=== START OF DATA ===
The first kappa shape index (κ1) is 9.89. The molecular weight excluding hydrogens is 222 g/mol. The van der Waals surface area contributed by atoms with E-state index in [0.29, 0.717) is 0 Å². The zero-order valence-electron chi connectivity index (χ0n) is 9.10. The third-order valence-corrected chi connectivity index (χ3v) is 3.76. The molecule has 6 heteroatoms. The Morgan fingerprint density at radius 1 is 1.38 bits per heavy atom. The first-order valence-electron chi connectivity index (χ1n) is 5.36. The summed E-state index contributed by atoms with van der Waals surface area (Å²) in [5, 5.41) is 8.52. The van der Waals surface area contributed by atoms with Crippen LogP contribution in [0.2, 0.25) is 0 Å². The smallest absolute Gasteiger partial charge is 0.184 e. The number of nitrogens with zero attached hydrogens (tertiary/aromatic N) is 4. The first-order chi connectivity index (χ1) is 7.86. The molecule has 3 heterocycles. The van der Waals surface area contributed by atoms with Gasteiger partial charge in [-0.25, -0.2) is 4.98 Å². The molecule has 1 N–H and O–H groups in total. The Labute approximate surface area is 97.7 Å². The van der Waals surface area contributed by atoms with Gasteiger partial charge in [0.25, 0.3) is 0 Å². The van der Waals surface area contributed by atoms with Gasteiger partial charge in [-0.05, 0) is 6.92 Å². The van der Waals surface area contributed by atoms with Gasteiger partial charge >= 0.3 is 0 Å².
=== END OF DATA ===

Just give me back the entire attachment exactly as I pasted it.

The first kappa shape index (κ1) is 9.89. The molecular weight excluding hydrogens is 222 g/mol. The van der Waals surface area contributed by atoms with E-state index in [0.29, 0.717) is 0 Å². The zero-order valence-electron chi connectivity index (χ0n) is 9.10. The third-order valence-corrected chi connectivity index (χ3v) is 3.76. The molecule has 6 heteroatoms. The Morgan fingerprint density at radius 1 is 1.38 bits per heavy atom. The first-order valence-electron chi connectivity index (χ1n) is 5.36. The summed E-state index contributed by atoms with van der Waals surface area (Å²) in [5, 5.41) is 8.52. The van der Waals surface area contributed by atoms with Crippen LogP contribution in [0.2, 0.25) is 0 Å². The smallest absolute Gasteiger partial charge is 0.184 e. The number of nitrogens with zero attached hydrogens (tertiary/aromatic N) is 4. The first-order chi connectivity index (χ1) is 7.86. The molecule has 3 heterocycles. The van der Waals surface area contributed by atoms with Gasteiger partial charge in [-0.25, -0.2) is 4.98 Å². The molecule has 1 N–H and O–H groups in total. The Labute approximate surface area is 97.7 Å². The van der Waals surface area contributed by atoms with Gasteiger partial charge in [0.25, 0.3) is 0 Å². The van der Waals surface area contributed by atoms with Gasteiger partial charge in [-0.05, 0) is 6.92 Å². The van der Waals surface area contributed by atoms with Gasteiger partial charge >= 0.3 is 0 Å².